EDRi’s proposed new recital:
Some forms of processing, such as profiling, the processing of sensitive categories of data, the monitoring of publicly accessible spaces (including video surveillance), as well as the processing of genetic and biometric data or of data on children, present special risks. In order to address these risks, controllers should carry out an assessment of the impact on fundamental rights if they are planning to put sich processing operations in place. These assessment should explain the risks and the measures taken to address them, especially as regards discrimination. Controllers should also seek the view of data subjects or their representatives in this context. This requirement can be waived if an equivalent assessment was already carried out in the process leading to the adoption of the legal basis of the processing operation in question.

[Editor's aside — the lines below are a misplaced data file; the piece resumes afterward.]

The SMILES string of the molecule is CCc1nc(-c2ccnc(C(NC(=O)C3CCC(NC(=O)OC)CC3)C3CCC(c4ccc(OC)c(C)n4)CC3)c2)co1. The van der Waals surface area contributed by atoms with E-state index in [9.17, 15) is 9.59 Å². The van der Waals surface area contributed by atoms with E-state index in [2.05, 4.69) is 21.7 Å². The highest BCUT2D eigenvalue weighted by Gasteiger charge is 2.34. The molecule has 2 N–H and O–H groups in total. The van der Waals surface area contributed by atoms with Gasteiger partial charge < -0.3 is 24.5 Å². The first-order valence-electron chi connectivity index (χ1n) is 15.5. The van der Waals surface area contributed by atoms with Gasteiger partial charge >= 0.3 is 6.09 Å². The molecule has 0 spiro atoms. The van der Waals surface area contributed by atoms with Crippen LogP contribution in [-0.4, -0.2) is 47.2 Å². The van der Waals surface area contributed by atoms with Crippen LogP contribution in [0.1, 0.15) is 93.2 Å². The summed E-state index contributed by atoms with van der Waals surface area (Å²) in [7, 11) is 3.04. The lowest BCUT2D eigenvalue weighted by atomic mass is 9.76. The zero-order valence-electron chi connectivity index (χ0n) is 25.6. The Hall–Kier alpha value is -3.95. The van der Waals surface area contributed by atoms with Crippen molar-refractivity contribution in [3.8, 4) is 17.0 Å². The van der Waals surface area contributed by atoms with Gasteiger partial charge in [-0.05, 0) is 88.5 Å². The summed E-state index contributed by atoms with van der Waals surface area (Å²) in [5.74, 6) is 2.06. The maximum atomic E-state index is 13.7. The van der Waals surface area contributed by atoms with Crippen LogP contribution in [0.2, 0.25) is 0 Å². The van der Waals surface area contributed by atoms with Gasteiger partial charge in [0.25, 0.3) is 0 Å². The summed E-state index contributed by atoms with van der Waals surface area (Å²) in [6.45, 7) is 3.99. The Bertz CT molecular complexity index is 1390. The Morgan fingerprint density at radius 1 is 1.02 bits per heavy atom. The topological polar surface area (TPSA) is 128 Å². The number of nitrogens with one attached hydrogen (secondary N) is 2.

Given the often sensitive and invasive processing carried out by law enforcement authorities, there is no justification for not having Data Protection Impact Assessments (DPIA) in the Directive, while they are -under certain circumstances- mandatory in the General Data Protection Regulation. The Commission’s wording would result in a situation where a shopping mall wanting to install video surveillance would need to carry out a DPIA in accordance with Article 33 of the General Data Protection Regulation, while the police would not have to do so when installing an identical system in the public space just outside the mall. Such a situation would be highly illogical. In order to avoid this, EDRi proposes to introduce an equivalent obligation in the Directive with the new Article 29a. Changes to this effect have also been recommended by the EDPS (pts. 398 – 401 of his opinion) and the Article 29 Working Party (p. 29 of its opinion).